They organised, they pressurised, they coalesced: they moved. They did not sit and watch their elected leaders do nothing.
There can be no more pertinent story for the YES movement in Scotland to hear.
Catalonia and Scotland’s independence movements were re born in 2012
In June 2012, Catalan independentistas, welcomed the first ever poll that gave Catalan independence a lead, all be it a small one, with 51.5% responding, that they were in favour of Catalan independence.
The mood of the country seemed to have switched and after the massive and unprecedented La Diada celebrations on the 11th September, the demand became tangible.
A poll, simply numbers on a pie chart. It is numbers on the street that really matter. Evidence backed up, in colour.
Over 1.5 million people marched in Barcelona to demand that the Catalan President Artur Mas listen to the movement.
The messages were clear: head to Madrid and demand concessions for Catalonia or lose office. Independence is bigger than you and your party.
The last seven incredibly rocky years for the Catalan independence movement started that 11th of September.
This was no simple coincidence: both movements paid close attention to the machinations that were taking place in the UK and Spain that year and the Catalans demanded what had been offered to Scotland.
And so it has continued. Over those seven years, Scotland and Catalonia, have looked at each others journeys. During the ebbs and flows it is easy to reflect on specific moments and wonder……
Would the Edinburgh agreement ever have been signed if David Cameron had woken up one Summer morning, to find a poll putting YES ahead?
Would Catalonia be independent, if Spain had allowed a similar referendum in 2014?
But back to 2012
That year the Catalan independence movement faced off against a conservative leader of a political party immersed in the establishment.
Of course many will see the similarity with Scotland in 2019. How does the YES movement persuade a conservative leader of a political party immersed in the establishment to make a radical move?
To many independence supporters in Scotland a radical move (or any move) in the next two years by Nicola Sturgeon seems impossible.
The SNP’s “waiting game” appears to be an unshakable political position.
So what have we to learn from Catalonia?
A movement moves, it doesn’t wait
Such was the display of strength by the Catalan independence movement, that on the day after the La Diada, the Catalan President, for the first time, came out in favour of independence. It was a seismic shift in Spanish politics.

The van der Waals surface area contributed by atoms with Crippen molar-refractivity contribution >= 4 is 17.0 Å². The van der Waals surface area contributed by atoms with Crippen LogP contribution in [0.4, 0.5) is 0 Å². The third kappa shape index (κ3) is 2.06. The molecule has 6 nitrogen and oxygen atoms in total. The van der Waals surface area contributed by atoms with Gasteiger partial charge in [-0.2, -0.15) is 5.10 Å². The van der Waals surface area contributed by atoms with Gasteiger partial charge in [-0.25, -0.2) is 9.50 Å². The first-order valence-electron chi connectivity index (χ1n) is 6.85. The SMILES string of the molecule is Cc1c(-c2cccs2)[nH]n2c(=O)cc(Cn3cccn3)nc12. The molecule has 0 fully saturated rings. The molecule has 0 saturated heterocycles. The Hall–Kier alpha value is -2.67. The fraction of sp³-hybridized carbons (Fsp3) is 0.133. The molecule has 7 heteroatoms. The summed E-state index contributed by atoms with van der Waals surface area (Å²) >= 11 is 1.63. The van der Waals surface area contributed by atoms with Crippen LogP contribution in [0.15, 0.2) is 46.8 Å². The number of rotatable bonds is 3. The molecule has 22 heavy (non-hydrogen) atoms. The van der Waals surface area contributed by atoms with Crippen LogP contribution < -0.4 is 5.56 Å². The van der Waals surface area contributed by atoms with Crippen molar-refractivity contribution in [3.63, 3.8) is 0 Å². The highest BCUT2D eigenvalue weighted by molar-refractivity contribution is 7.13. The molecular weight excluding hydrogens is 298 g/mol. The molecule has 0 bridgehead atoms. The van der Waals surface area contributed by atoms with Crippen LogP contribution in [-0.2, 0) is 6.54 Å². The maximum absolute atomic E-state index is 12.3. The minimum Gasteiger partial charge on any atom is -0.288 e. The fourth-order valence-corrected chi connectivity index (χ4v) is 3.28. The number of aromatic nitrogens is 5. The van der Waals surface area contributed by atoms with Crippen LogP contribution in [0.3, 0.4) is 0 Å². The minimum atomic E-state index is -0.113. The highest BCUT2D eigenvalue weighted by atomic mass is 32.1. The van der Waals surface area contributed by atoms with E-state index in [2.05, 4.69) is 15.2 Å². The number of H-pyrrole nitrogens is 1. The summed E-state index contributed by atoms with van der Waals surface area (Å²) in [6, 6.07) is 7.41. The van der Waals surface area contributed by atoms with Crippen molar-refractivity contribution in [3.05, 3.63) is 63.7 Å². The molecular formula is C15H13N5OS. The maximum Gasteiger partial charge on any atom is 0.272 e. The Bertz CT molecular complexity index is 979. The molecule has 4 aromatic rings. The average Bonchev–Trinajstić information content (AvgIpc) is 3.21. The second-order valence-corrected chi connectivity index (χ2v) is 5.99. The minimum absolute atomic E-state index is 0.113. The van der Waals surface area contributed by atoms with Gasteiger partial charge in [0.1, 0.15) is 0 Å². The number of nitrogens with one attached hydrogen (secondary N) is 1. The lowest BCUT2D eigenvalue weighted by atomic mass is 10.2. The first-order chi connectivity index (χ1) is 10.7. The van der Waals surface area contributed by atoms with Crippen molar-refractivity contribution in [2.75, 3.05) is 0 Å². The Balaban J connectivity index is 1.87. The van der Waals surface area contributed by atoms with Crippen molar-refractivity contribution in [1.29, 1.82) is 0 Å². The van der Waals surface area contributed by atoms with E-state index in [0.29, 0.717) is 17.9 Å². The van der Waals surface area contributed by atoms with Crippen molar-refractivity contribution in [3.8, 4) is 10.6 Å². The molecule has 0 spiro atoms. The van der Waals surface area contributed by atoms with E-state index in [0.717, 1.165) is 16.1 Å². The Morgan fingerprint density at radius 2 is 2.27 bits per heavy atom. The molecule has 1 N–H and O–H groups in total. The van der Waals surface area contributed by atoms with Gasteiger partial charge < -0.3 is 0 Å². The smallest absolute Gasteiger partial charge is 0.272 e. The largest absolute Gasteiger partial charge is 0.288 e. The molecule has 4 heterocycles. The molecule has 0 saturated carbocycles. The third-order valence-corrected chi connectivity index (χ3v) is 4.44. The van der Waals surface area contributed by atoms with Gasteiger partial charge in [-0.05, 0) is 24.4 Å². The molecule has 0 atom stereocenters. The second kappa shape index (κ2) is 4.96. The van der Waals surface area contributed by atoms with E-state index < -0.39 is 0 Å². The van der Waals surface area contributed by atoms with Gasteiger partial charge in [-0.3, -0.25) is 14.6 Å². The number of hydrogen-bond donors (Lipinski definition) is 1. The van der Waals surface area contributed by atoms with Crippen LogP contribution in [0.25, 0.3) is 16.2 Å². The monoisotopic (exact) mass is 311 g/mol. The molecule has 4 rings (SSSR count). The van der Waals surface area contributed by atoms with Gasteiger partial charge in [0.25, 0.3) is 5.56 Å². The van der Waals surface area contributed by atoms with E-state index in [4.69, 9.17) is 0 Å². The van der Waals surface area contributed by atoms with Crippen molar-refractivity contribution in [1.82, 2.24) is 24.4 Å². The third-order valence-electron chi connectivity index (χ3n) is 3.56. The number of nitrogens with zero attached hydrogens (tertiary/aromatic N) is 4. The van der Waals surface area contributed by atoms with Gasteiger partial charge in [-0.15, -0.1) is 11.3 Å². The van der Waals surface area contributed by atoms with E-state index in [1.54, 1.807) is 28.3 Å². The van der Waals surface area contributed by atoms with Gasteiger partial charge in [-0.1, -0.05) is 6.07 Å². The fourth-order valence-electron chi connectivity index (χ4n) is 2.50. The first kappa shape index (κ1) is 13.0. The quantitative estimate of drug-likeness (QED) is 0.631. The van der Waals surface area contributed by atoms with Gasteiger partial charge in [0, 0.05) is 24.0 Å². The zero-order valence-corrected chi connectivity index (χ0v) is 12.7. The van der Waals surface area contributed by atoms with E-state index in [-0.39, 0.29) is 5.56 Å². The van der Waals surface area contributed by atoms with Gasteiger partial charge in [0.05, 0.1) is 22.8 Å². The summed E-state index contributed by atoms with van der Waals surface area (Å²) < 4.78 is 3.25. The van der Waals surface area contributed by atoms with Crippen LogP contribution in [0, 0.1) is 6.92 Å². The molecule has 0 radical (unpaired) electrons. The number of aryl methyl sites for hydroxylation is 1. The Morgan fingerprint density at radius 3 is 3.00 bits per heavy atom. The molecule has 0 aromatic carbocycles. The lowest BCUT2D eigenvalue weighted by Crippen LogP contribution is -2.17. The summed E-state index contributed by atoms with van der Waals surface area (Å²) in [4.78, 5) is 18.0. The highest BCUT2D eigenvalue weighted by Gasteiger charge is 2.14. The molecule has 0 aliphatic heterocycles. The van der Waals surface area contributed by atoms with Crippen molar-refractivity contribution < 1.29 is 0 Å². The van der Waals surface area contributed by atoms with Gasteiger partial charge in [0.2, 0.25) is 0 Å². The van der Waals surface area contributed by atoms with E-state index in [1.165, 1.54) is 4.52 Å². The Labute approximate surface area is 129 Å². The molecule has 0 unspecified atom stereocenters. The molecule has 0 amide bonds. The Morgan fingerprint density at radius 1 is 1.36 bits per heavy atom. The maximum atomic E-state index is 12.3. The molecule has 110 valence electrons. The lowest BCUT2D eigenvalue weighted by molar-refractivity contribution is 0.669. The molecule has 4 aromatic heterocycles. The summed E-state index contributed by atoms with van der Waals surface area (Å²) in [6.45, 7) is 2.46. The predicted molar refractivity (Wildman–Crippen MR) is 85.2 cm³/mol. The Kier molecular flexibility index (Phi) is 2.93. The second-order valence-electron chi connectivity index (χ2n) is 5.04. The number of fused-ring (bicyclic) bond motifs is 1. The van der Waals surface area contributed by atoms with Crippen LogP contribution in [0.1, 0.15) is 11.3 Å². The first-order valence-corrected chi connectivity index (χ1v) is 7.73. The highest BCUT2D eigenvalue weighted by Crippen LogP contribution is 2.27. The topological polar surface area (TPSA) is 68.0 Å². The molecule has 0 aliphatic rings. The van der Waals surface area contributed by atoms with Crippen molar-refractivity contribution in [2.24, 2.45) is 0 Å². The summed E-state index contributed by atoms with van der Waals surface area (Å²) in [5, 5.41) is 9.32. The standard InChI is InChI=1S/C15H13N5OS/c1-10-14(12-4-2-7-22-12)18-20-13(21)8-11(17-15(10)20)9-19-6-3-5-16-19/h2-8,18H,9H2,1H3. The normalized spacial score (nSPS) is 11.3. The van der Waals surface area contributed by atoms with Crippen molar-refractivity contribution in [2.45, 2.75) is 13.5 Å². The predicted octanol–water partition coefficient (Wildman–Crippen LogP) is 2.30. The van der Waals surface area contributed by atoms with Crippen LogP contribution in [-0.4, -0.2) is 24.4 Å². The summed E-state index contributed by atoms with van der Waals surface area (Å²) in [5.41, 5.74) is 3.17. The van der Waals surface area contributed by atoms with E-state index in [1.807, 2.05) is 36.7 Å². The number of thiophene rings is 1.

Until that decisive event run by the ANC and Òmnium,Artur Mas has let Catalan independence gather dust on the Spanish political shelf.
It was an amazing slight of foot for a politician.
Almost overnight he changed his mind, or more precisely, he had his mind changed by 1.5 million people.
President Mas, from respected establishment politician, to radical, Artur, man of the people, ready to head to Madrid and demand concessions for Catalonia.
A conservative and a Conservative political beast, plotting a radical course towards independence. It shock all of Spain.
It took this radical, brave and daring transformation of a political leader to supercharge the demand for Catalan independence. But the spark came from the two professional, civil, non political, organisations that supported independence.
Oh, to have only one of those organisations in Scotland!
What does this Catalan story tells us?
Well, maybe it is that anything can happen. Maybe it’s that one poll can make all the difference. Maybe it is that one march or demonstration can matter.
However, I believe there is one definitive and definite lesson for Scottish independence:
A movement has to move, and it can not continue to be led by a conservative leader of a conservative political party.
The YES movement should not wait for politicians.
The YES movement should not be led by politicians.
The YES movement is bigger than any politician or any political party.
It means the UK (as it stands at the moment, led by England) acting unilaterally in many areas where once they sat with European partners.
It is England first.
And it puts the interests of Scotland and Northern Ireland in a distance last place.